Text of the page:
It's hard to give concrete advice here because this is a very personal thing. First: It is quite common to feel empty when such a major goal have been achieved and probably you are left with no further major professional goals now. But face it: You don't need major goals in your life - smaller goals also work fine.
If you lost motivation to do research, I can recommend to try to enjoy doing science for the next time, and not focusing on the outcome too much. As a tenured academic it is one of your privileges to follow your scientific interests and not to worry about the outcome from the beginning. Pick simple problems, and think about them in simple ways. Also, talk to other people about your field and be interested in their work. This will give you insight in other areas but also new perspectives on questions you may already have.
Lastly, and to prove that you are not alone, here is another guy that felt the same. Although I usually don't like it to quote the famous guys on such problems, but it's written well and carries some good advice (but following it will probably not always lead to a Nobel prize as in this story):
Then I had another thought: Physics disgusts me a little bit now, but I used to enjoy doing physics. Why did I enjoy it? I used to play with it. I used to do whatever I felt like doing – it didn't have to do with whether it was important for the development of nuclear physics, but whether it was interesting and amusing for me to play with. […] I'd invent things and play with things for my own entertainment.
So I got this new attitude. Now that I am burned out and I'll never accomplish anything, I've got this nice position at the university teaching classes which I rather enjoy, and just like I read the Arabian Nights for pleasure, I'm going to play with physics, whenever I want to, without worrying about any importance whatsoever.
Within a week I was in the cafeteria and some guy, fooling around, throws a plate in the air. As the plate went up in the air I saw it wobble, and I noticed the red medallion of Cornell on the plate going around. It was pretty obvious to me that the medallion went around faster than the wobbling.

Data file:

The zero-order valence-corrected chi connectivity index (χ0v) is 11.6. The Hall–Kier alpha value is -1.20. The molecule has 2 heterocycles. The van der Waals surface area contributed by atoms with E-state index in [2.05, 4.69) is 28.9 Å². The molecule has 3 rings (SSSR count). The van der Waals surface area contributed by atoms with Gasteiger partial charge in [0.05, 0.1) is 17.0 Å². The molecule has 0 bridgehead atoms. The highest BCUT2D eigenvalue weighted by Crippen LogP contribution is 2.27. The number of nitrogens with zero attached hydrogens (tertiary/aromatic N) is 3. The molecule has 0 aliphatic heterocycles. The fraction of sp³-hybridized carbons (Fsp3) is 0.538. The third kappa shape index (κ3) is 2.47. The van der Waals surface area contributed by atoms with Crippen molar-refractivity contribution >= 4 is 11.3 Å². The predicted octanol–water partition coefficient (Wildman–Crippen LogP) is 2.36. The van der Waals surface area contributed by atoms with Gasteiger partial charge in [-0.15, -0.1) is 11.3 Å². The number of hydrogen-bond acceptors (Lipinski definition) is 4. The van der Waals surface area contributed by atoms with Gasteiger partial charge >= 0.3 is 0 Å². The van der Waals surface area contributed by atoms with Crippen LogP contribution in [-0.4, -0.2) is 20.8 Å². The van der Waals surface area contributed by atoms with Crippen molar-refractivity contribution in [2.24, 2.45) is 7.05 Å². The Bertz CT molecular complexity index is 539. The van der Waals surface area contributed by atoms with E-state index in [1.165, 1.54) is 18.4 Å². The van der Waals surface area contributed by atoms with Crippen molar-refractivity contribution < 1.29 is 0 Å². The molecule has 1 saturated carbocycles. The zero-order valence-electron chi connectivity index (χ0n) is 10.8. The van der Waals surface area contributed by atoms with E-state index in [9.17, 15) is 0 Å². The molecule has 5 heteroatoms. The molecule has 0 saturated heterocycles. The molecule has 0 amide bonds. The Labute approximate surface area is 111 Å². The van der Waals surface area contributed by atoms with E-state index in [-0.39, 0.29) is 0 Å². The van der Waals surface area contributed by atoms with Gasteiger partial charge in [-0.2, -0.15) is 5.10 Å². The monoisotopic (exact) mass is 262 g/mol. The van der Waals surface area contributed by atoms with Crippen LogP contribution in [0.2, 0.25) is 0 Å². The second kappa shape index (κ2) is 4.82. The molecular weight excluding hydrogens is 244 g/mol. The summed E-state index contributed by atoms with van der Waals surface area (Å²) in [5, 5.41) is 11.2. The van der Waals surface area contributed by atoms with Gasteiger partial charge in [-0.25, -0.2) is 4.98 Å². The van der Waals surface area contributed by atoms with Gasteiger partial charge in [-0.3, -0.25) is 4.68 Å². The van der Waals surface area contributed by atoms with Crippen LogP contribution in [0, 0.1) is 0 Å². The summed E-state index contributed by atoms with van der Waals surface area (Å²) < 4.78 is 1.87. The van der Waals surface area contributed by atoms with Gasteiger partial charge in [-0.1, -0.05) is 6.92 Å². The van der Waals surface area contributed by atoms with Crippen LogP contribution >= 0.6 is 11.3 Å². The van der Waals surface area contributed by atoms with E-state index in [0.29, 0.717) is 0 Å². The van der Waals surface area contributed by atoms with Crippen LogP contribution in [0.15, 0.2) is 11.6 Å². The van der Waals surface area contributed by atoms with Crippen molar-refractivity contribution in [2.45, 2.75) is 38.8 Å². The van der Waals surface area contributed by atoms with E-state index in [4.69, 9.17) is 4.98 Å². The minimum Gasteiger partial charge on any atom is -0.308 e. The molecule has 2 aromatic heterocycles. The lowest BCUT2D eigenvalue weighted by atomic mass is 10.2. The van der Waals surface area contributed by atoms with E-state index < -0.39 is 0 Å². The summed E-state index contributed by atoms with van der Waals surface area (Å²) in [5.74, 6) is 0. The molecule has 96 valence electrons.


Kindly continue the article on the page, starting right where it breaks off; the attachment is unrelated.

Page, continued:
I had nothing to do, so I start to figure out the motion of the rotating plate. I discover that when the angle is very slight, the medallion rotates twice as fast as the wobble rate – two to one. It came out of a complicated equation! Then I thought, "Is there some way I can see in a more fundamental way, by looking at the forces or the dynamics, why it's two to one?"
I don't remember how I did it, but I ultimately worked out what the motion of the mass particles is, and how all the accelerations balance to make it come out two to one.
I went on to work out equations of wobbles. Then I thought about how electron orbits start to move in relativity. Then there's the Dirac Equation in electrodynamics. And then quantum electrodynamics. And before I knew it (it was a very short time) I was "playing" – working, really – with the same old problem that I loved so much, that I had stopped working on when I went to Los Alamos: my thesis-type problems; all those old-fashioned, wonderful things.
It was effortless. It was easy to play with these things. It was like uncorking a bottle: Everything flowed out effortlessly. I almost tried to resist it! There was no importance to what I was doing, but ultimately there was. The diagrams and the whole business that I got the Nobel Prize for came from that piddling around with the wobbling plate.
From "Surely you're joking, Mr. Feynman", by Richard Feynman